Principle 3

Institutional investors should monitor their investee companies.

Monitoring of investee companies is of vital importance to our investment approach. It is a continuous process, with all portfolios reviewed daily to ensure appropriateness, consistency and adherence to mandate and applicable regulations. Individual holdings are assessed and monitored daily for newsflow, through conversations with the wider investment community and, where necessary, directly with the company.

We meet with the management teams of investee companies regularly, typically at least twice a year after the release of financial results, but often more frequently where the need arises. The aim of these meetings is to learn more about the company but, as described above, we also seek to gain confidence that an alignment exists between a company and its shareholders. If we are unable to garner this confidence and have engaged with the company to influence change, there will tend to be an increased frequency of meetings.

Principle 4

Institutional investors should establish clear guidelines on when and how they will escalate their stewardship activities.

The aim of our investment process is to understand a business as comprehensively as possible. We are ‘outsiders’, however, and acknowledge that we will never know as much about a business as the ‘insiders’, namely the managers of that business. As a result, in the majority of instances, where we are convinced that an appropriate alignment exists between owners and managers, we will be supportive of the management team’s long-term strategy.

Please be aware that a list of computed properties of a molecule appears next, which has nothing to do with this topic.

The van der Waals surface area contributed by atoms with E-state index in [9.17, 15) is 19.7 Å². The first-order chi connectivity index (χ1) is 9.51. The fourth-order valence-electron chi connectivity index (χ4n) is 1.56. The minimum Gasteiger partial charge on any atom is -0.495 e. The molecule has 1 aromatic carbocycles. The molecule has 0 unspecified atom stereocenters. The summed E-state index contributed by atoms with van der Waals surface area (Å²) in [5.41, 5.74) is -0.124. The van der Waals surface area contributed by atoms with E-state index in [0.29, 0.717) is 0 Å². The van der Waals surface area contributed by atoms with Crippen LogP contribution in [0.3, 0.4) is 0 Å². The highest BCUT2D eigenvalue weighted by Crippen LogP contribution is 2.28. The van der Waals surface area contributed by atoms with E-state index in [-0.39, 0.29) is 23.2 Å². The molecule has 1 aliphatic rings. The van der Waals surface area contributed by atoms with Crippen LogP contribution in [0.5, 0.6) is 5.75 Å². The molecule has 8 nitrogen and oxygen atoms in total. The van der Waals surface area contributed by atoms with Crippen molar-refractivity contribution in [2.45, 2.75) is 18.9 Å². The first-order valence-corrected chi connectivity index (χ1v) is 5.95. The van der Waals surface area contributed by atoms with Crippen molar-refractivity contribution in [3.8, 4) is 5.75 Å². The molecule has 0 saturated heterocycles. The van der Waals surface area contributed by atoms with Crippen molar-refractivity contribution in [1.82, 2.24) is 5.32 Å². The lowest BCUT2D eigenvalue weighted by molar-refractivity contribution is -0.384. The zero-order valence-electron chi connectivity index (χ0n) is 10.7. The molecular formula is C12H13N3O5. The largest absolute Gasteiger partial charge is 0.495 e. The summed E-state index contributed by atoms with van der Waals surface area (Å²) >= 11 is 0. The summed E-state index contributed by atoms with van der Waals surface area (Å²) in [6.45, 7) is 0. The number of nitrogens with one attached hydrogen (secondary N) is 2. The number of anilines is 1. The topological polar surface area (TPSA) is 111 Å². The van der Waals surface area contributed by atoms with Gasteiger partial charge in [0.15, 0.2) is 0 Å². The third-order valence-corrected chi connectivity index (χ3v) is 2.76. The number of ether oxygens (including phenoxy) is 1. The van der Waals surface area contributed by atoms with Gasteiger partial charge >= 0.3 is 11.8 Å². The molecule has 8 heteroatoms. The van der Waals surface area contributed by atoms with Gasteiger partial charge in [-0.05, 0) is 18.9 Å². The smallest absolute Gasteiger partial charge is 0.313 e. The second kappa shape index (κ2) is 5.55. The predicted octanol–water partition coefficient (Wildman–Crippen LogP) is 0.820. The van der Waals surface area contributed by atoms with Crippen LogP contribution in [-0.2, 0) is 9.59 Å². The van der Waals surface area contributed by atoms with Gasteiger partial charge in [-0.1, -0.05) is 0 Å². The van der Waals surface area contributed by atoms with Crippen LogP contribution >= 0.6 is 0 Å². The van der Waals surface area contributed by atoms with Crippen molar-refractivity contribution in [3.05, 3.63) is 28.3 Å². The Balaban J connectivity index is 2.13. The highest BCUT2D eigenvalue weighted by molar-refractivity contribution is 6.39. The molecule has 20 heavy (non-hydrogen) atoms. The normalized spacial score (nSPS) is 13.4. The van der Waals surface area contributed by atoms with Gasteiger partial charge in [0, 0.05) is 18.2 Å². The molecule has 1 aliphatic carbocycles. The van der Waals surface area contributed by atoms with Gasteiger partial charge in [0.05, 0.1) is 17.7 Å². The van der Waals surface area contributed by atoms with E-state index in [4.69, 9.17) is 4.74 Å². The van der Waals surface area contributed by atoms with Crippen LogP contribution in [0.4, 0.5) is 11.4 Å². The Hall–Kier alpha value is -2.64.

Our stewardship activities will be escalated if we are concerned about misalignment between owners and managers or where we believe an alternative strategy may result in the creation of greater long-term shareholder value. This escalation will normally involve some or all of the following steps:

  • An increased frequency of meetings with the executive management team
  • Formal letters to the executive management team and board expressing our concerns
  • Meetings with non-executives such as chairman and senior independent director
  • Discussions with the company’s corporate advisers
  • Proposing changes to board membership and/or the executive management team
  • Seeking support for our proposals from other institutional investors
  • Requesting an Emergency General Meeting & voting against some or all board proposals at General Meetings

We prefer to undertake our corporate governance duties behind closed doors. However, if private discussions fail to deliver the outcomes we are seeking, then we are prepared to make our concerns public, utilising our website, traditional & social media channels to do so.